- Don’t rush cooking the onions. A slow heat makes a difference bringing out their sweetness and building a tastier, more flavorful base.
- Experiment until you find the flavors and tomato texture (chunky v. smooth) you like best. This a great base recipe that is very easy to build on as suggested above to personalize it.
- Check out my post on how to cook pasta. That way you can top your homemade marinara with perfectly cooked pasta every time.
Recipes with marinara sauce
- Chicken Meatballs with Marinara Sauce
- Baked Eggplant Parmesan
- Cheese Stuffed Shells
- Easy Baked Spaghetti
- Eggplant Pasta Casserole
- Quinoa Stuffed Zucchini Boats
- Pumpkin Pasta with Crispy Sage
- Halloumi Fries
- Broccoli Pizza Crust
- Arrabiata Pasta with Shrimp
- Chicken Fajita Pasta
- Broccoli Fritters
- Vegan Meatballs
Frequently asked questions
Four days is considered its optimal fridge life. If you freeze, use within six months for best taste and texture.
There are many ways to thicken the sauce. If you want to keep the ingredients minimal and not lose any flavor, I recommend just cooking it a little longer. This way the extra moisture evaporates, thickening the sauce naturally.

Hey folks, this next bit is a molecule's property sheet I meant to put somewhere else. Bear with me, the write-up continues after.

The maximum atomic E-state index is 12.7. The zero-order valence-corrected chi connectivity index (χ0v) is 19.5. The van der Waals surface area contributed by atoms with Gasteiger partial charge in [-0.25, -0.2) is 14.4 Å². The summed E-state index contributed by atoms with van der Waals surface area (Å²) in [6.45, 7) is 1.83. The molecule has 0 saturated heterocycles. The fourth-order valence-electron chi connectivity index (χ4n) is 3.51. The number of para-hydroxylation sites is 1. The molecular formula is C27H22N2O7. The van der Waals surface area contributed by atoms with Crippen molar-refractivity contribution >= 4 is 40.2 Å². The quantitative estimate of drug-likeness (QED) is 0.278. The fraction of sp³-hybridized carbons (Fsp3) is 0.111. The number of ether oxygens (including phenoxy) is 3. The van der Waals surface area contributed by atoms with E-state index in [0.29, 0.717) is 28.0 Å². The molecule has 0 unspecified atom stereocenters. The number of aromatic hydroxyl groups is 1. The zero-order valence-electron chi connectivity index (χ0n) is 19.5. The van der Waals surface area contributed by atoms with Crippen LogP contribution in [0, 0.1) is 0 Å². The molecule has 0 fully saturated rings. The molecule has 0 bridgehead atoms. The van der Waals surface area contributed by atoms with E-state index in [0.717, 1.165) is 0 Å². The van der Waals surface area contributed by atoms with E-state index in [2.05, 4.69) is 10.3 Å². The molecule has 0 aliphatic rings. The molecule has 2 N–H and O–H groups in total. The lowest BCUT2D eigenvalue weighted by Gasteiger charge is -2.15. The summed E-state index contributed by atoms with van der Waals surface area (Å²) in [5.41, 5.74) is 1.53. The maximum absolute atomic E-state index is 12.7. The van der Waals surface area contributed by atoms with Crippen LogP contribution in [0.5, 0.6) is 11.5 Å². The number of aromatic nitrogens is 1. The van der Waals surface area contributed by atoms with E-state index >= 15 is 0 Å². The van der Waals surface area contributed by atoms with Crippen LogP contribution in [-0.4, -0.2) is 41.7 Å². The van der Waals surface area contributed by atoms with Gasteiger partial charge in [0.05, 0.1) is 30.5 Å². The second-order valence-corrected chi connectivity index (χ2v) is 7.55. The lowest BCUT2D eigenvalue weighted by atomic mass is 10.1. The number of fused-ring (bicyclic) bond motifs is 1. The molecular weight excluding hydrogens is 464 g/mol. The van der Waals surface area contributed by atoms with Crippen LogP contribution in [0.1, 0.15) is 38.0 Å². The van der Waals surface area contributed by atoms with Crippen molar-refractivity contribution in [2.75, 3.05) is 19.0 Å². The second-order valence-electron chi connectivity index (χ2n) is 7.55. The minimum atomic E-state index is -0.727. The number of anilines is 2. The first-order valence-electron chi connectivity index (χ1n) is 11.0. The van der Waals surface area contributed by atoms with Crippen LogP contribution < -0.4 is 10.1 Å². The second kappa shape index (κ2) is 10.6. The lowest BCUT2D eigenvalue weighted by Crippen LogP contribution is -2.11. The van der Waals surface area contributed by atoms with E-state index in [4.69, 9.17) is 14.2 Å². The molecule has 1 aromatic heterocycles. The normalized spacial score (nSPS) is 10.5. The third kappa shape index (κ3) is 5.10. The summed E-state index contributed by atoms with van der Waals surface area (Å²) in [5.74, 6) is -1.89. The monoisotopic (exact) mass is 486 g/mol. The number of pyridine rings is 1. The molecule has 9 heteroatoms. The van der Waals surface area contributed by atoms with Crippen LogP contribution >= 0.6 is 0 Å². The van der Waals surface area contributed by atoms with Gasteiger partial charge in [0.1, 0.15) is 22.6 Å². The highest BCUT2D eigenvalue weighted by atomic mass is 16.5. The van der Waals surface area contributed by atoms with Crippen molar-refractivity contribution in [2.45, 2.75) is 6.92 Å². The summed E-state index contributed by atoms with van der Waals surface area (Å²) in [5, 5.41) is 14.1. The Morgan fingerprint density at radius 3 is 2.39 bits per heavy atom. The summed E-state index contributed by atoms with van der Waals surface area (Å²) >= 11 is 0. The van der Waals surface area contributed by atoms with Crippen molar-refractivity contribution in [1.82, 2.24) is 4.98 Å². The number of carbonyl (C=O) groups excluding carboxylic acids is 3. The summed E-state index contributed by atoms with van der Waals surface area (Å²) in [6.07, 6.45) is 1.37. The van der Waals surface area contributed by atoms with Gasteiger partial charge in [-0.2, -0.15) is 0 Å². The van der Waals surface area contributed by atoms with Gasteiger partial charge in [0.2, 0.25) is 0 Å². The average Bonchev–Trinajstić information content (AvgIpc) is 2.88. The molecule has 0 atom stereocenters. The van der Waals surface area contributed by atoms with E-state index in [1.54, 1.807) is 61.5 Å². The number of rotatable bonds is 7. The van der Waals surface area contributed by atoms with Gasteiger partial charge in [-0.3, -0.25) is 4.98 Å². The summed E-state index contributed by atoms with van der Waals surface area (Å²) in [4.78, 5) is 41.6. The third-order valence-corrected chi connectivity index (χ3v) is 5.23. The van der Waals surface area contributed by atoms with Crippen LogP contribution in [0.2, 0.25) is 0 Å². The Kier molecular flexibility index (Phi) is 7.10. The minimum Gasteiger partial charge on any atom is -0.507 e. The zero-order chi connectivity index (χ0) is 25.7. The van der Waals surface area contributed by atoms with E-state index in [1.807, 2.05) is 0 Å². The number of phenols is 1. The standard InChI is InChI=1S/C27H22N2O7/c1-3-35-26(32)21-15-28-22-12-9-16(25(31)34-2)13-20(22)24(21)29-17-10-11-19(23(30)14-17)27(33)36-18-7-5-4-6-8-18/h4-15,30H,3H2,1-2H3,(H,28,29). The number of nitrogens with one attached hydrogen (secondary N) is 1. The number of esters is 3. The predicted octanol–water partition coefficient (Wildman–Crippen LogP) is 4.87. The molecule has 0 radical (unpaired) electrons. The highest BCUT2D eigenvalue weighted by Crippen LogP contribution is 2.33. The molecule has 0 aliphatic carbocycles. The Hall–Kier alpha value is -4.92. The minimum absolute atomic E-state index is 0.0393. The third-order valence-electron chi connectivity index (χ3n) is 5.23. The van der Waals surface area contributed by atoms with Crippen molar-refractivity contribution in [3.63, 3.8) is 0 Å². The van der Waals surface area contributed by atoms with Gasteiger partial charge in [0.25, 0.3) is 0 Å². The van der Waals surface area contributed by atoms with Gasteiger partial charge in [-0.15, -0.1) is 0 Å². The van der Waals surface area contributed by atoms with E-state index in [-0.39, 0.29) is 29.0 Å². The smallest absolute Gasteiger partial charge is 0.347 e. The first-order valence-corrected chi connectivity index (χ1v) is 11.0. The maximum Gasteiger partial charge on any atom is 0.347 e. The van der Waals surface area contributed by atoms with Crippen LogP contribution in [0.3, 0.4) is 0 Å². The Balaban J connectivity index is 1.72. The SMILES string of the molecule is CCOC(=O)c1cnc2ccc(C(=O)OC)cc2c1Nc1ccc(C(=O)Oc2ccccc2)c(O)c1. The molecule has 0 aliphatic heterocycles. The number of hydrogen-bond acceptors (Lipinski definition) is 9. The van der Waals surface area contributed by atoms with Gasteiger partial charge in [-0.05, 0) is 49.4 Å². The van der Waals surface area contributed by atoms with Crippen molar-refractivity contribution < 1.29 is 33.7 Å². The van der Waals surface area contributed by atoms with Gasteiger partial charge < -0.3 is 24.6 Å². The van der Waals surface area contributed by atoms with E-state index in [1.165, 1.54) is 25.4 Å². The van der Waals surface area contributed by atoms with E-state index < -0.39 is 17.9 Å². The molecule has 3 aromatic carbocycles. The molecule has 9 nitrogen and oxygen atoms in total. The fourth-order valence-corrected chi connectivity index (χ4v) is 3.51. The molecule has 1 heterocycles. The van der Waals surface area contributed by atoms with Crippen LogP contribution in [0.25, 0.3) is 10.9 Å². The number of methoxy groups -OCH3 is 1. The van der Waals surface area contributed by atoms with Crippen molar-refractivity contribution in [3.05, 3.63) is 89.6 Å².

Yes, you can freeze the sauce for up to 6 months. Make sure to cool the sauce completely, then use a ladle to transfer the sauce to freezer-friendly bags or containers. The 2 cup portion from this recipe is perfect for 4 servings for future use.
They often contain identical ingredients, but while you can use your marinara sauce on pizza, sauce specifically made for pizza does not need to be simmered because it cooks with the pizza. Spaghetti sauce usually indicates long simmering and additional ingredients like meat.
Make your own easy marinara sauce and say buon appetito to fresh flavor for pasta and other dishes!
For more cooking resources, check out:
- How to Freeze Garlic
- How to Properly Cut an Onion
- How to Cut an Avocado
- How to Cook Dry Chickpeas
- How to Cut a Head of Lettuce
- How to Cut Cauliflower into Florets
- How to Make Oatmeal
If you’ve found this cooking resource for How to Make Marinara Sauce helpful or if you’ve tried any recipe on FeelGoodFoodie, then don’t forget to rate the recipe and leave me a comment below! I would love to hear about your experience with this technique. And if you snapped some shots of it, share it with me on Instagram so I can repost on my stories!
How to Make Marinara Sauce
- 1 sweet onion small diced
- 3 garlic cloves minced
- 1 28 ounce can crushed tomatoes
- In a small saucepan over low-medium heat, sweat the onions for about 4 minutes.
- Add garlic, and cook until lightly golden brown, about 4 minutes.
- Add crushed tomatoes and simmer on low for 15-20 minutes. Yields about 2 cups.
- Serve over your favorite pasta or in other dishes.
Nutrition information provided is an estimate. It will vary based on cooking method and specific ingredients used.